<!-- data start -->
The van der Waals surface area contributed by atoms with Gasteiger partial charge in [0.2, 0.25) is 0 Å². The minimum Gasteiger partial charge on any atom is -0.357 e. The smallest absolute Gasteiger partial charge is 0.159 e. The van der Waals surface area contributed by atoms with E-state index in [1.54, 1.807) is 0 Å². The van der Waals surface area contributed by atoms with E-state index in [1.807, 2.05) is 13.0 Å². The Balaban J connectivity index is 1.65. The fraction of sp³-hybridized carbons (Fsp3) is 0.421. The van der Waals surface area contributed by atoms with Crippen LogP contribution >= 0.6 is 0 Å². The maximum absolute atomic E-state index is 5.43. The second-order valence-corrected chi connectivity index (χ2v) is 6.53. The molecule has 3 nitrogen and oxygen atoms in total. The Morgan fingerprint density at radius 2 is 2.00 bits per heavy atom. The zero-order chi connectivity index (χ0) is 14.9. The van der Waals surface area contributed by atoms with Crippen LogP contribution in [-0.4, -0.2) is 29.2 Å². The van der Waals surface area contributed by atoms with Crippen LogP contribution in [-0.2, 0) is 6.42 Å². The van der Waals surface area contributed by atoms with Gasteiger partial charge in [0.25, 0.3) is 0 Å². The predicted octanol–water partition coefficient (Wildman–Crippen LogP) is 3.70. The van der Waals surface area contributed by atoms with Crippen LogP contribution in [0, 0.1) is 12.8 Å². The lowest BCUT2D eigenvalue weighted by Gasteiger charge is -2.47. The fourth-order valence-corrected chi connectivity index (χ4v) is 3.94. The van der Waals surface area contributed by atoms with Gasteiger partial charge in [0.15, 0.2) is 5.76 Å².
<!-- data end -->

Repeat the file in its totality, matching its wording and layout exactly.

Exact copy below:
The van der Waals surface area contributed by atoms with Gasteiger partial charge in [0.2, 0.25) is 0 Å². The minimum Gasteiger partial charge on any atom is -0.357 e. The smallest absolute Gasteiger partial charge is 0.159 e. The van der Waals surface area contributed by atoms with E-state index in [1.54, 1.807) is 0 Å². The van der Waals surface area contributed by atoms with E-state index in [1.807, 2.05) is 13.0 Å². The Balaban J connectivity index is 1.65. The fraction of sp³-hybridized carbons (Fsp3) is 0.421. The van der Waals surface area contributed by atoms with Crippen LogP contribution >= 0.6 is 0 Å². The maximum absolute atomic E-state index is 5.43. The second-order valence-corrected chi connectivity index (χ2v) is 6.53. The molecule has 3 nitrogen and oxygen atoms in total. The Morgan fingerprint density at radius 2 is 2.00 bits per heavy atom. The zero-order chi connectivity index (χ0) is 14.9. The van der Waals surface area contributed by atoms with Crippen LogP contribution in [-0.4, -0.2) is 29.2 Å². The van der Waals surface area contributed by atoms with Crippen LogP contribution in [-0.2, 0) is 6.42 Å². The van der Waals surface area contributed by atoms with Gasteiger partial charge in [0.25, 0.3) is 0 Å². The predicted octanol–water partition coefficient (Wildman–Crippen LogP) is 3.70. The van der Waals surface area contributed by atoms with Crippen LogP contribution in [0, 0.1) is 12.8 Å². The lowest BCUT2D eigenvalue weighted by Gasteiger charge is -2.47. The fourth-order valence-corrected chi connectivity index (χ4v) is 3.94. The van der Waals surface area contributed by atoms with Gasteiger partial charge in [0.15, 0.2) is 5.76 Å².